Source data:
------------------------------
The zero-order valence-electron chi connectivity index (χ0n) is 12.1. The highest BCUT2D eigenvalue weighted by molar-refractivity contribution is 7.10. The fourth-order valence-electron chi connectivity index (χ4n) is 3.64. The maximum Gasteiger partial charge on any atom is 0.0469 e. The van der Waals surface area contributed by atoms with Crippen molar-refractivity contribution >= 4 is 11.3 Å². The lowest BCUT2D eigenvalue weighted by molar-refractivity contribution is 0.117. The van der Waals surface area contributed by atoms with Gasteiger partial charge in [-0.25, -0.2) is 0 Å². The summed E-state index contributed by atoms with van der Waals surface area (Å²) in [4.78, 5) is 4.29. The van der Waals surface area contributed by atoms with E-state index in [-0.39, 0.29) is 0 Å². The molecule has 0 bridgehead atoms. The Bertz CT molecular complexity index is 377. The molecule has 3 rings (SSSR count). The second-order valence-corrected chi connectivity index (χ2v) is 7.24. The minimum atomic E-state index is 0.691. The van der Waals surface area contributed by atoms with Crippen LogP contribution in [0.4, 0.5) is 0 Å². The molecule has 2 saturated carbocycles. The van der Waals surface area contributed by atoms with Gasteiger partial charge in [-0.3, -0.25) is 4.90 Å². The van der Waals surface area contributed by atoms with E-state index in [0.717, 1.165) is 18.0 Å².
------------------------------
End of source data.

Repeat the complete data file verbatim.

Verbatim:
The zero-order valence-electron chi connectivity index (χ0n) is 12.1. The highest BCUT2D eigenvalue weighted by molar-refractivity contribution is 7.10. The fourth-order valence-electron chi connectivity index (χ4n) is 3.64. The maximum Gasteiger partial charge on any atom is 0.0469 e. The van der Waals surface area contributed by atoms with Crippen molar-refractivity contribution >= 4 is 11.3 Å². The lowest BCUT2D eigenvalue weighted by molar-refractivity contribution is 0.117. The van der Waals surface area contributed by atoms with Gasteiger partial charge in [-0.25, -0.2) is 0 Å². The summed E-state index contributed by atoms with van der Waals surface area (Å²) in [4.78, 5) is 4.29. The van der Waals surface area contributed by atoms with E-state index in [-0.39, 0.29) is 0 Å². The molecule has 0 bridgehead atoms. The Bertz CT molecular complexity index is 377. The molecule has 3 rings (SSSR count). The second-order valence-corrected chi connectivity index (χ2v) is 7.24. The minimum atomic E-state index is 0.691. The van der Waals surface area contributed by atoms with Crippen LogP contribution in [0.4, 0.5) is 0 Å². The molecule has 2 saturated carbocycles. The van der Waals surface area contributed by atoms with Gasteiger partial charge in [-0.3, -0.25) is 4.90 Å². The van der Waals surface area contributed by atoms with E-state index in [0.717, 1.165) is 18.0 Å².